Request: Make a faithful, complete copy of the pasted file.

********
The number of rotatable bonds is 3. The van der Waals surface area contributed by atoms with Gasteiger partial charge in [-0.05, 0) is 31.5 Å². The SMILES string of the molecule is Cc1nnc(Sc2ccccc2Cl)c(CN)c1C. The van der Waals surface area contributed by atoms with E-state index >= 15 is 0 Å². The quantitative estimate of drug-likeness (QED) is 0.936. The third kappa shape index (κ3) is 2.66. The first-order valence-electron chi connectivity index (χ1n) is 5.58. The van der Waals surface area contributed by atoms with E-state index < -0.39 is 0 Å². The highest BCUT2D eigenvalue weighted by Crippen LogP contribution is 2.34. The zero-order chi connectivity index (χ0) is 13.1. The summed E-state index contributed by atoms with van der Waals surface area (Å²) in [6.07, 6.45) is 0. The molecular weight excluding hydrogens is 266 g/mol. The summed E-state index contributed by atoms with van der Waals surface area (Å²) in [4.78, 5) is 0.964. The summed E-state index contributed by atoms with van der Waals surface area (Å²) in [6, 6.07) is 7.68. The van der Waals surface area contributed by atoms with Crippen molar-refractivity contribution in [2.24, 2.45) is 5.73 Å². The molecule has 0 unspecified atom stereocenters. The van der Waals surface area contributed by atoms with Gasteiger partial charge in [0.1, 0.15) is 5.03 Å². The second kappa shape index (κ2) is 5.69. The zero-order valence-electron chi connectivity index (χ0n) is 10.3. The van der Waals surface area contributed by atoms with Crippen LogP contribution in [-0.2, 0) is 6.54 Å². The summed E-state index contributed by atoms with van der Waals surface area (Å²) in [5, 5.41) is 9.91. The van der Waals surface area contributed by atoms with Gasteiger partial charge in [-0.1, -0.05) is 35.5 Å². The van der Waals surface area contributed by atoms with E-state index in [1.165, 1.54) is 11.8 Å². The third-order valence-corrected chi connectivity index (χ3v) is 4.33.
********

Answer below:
The number of rotatable bonds is 3. The van der Waals surface area contributed by atoms with Gasteiger partial charge in [-0.05, 0) is 31.5 Å². The SMILES string of the molecule is Cc1nnc(Sc2ccccc2Cl)c(CN)c1C. The van der Waals surface area contributed by atoms with E-state index >= 15 is 0 Å². The quantitative estimate of drug-likeness (QED) is 0.936. The third kappa shape index (κ3) is 2.66. The first-order valence-electron chi connectivity index (χ1n) is 5.58. The van der Waals surface area contributed by atoms with E-state index < -0.39 is 0 Å². The highest BCUT2D eigenvalue weighted by Crippen LogP contribution is 2.34. The zero-order chi connectivity index (χ0) is 13.1. The summed E-state index contributed by atoms with van der Waals surface area (Å²) in [6.07, 6.45) is 0. The molecular weight excluding hydrogens is 266 g/mol. The summed E-state index contributed by atoms with van der Waals surface area (Å²) in [4.78, 5) is 0.964. The summed E-state index contributed by atoms with van der Waals surface area (Å²) in [6, 6.07) is 7.68. The van der Waals surface area contributed by atoms with Crippen molar-refractivity contribution in [2.24, 2.45) is 5.73 Å². The molecule has 0 unspecified atom stereocenters. The van der Waals surface area contributed by atoms with Gasteiger partial charge in [0.1, 0.15) is 5.03 Å². The second kappa shape index (κ2) is 5.69. The zero-order valence-electron chi connectivity index (χ0n) is 10.3. The van der Waals surface area contributed by atoms with Crippen LogP contribution in [-0.2, 0) is 6.54 Å². The summed E-state index contributed by atoms with van der Waals surface area (Å²) in [5, 5.41) is 9.91. The van der Waals surface area contributed by atoms with Gasteiger partial charge in [-0.1, -0.05) is 35.5 Å². The van der Waals surface area contributed by atoms with E-state index in [1.165, 1.54) is 11.8 Å². The third-order valence-corrected chi connectivity index (χ3v) is 4.33.